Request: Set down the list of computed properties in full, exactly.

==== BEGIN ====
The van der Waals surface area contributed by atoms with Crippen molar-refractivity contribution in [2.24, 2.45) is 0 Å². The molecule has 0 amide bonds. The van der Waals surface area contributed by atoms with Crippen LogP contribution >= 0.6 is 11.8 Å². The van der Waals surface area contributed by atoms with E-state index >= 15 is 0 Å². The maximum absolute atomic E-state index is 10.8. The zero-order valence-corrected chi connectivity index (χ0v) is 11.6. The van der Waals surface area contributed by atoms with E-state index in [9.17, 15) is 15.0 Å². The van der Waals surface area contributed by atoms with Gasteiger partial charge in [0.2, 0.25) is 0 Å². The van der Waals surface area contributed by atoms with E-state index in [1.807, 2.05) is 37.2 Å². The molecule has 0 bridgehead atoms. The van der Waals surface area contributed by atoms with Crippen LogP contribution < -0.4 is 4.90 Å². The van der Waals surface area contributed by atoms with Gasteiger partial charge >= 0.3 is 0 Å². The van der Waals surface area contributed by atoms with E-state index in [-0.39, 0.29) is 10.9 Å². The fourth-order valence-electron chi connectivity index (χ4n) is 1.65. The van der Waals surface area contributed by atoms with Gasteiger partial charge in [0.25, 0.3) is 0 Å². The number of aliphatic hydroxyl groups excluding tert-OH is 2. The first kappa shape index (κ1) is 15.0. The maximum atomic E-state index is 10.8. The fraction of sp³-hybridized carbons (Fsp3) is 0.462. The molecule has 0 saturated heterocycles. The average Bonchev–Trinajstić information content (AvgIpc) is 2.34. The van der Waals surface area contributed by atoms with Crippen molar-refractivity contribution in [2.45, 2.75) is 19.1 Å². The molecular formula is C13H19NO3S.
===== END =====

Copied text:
The van der Waals surface area contributed by atoms with Crippen molar-refractivity contribution in [2.24, 2.45) is 0 Å². The molecule has 0 amide bonds. The van der Waals surface area contributed by atoms with Crippen LogP contribution >= 0.6 is 11.8 Å². The van der Waals surface area contributed by atoms with E-state index >= 15 is 0 Å². The maximum absolute atomic E-state index is 10.8. The zero-order valence-corrected chi connectivity index (χ0v) is 11.6. The van der Waals surface area contributed by atoms with E-state index in [9.17, 15) is 15.0 Å². The van der Waals surface area contributed by atoms with Gasteiger partial charge in [0.2, 0.25) is 0 Å². The van der Waals surface area contributed by atoms with E-state index in [1.807, 2.05) is 37.2 Å². The molecule has 0 bridgehead atoms. The van der Waals surface area contributed by atoms with Crippen LogP contribution < -0.4 is 4.90 Å². The van der Waals surface area contributed by atoms with Gasteiger partial charge >= 0.3 is 0 Å². The van der Waals surface area contributed by atoms with E-state index in [-0.39, 0.29) is 10.9 Å². The fourth-order valence-electron chi connectivity index (χ4n) is 1.65. The van der Waals surface area contributed by atoms with Gasteiger partial charge in [0.25, 0.3) is 0 Å². The number of aliphatic hydroxyl groups excluding tert-OH is 2. The first kappa shape index (κ1) is 15.0. The maximum atomic E-state index is 10.8. The fraction of sp³-hybridized carbons (Fsp3) is 0.462. The molecule has 0 saturated heterocycles. The average Bonchev–Trinajstić information content (AvgIpc) is 2.34. The van der Waals surface area contributed by atoms with Crippen molar-refractivity contribution in [2.45, 2.75) is 19.1 Å². The molecular formula is C13H19NO3S.